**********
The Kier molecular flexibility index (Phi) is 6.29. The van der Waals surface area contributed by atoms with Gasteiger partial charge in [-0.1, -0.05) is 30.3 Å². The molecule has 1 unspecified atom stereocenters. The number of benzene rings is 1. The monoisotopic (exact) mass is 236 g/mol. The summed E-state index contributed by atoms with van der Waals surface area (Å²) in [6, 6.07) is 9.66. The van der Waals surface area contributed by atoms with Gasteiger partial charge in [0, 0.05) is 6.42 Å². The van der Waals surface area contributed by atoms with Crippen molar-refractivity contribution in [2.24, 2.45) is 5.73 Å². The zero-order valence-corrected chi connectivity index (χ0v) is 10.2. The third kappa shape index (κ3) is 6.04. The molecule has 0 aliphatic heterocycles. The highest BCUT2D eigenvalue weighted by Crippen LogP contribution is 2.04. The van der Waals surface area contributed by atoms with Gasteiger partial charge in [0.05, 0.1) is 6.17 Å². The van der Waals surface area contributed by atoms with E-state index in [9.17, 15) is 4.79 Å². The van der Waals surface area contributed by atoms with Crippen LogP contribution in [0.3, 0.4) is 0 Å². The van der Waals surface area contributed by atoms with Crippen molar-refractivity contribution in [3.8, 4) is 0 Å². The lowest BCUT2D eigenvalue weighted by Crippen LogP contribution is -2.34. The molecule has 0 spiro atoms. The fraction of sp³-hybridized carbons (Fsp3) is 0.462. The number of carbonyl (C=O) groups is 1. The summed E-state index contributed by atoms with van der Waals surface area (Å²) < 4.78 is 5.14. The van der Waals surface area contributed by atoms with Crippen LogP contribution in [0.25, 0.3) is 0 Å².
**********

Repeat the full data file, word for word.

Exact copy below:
The Kier molecular flexibility index (Phi) is 6.29. The van der Waals surface area contributed by atoms with Gasteiger partial charge in [-0.1, -0.05) is 30.3 Å². The molecule has 1 unspecified atom stereocenters. The number of benzene rings is 1. The monoisotopic (exact) mass is 236 g/mol. The summed E-state index contributed by atoms with van der Waals surface area (Å²) in [6, 6.07) is 9.66. The van der Waals surface area contributed by atoms with Gasteiger partial charge in [0, 0.05) is 6.42 Å². The van der Waals surface area contributed by atoms with Crippen molar-refractivity contribution in [2.24, 2.45) is 5.73 Å². The zero-order valence-corrected chi connectivity index (χ0v) is 10.2. The third kappa shape index (κ3) is 6.04. The molecule has 0 aliphatic heterocycles. The highest BCUT2D eigenvalue weighted by Crippen LogP contribution is 2.04. The van der Waals surface area contributed by atoms with Gasteiger partial charge in [0.05, 0.1) is 6.17 Å². The van der Waals surface area contributed by atoms with E-state index in [9.17, 15) is 4.79 Å². The van der Waals surface area contributed by atoms with Crippen LogP contribution in [0.3, 0.4) is 0 Å². The van der Waals surface area contributed by atoms with Crippen molar-refractivity contribution in [3.8, 4) is 0 Å². The lowest BCUT2D eigenvalue weighted by Crippen LogP contribution is -2.34. The molecule has 0 spiro atoms. The fraction of sp³-hybridized carbons (Fsp3) is 0.462. The number of carbonyl (C=O) groups is 1. The summed E-state index contributed by atoms with van der Waals surface area (Å²) < 4.78 is 5.14. The van der Waals surface area contributed by atoms with Crippen LogP contribution in [0.25, 0.3) is 0 Å².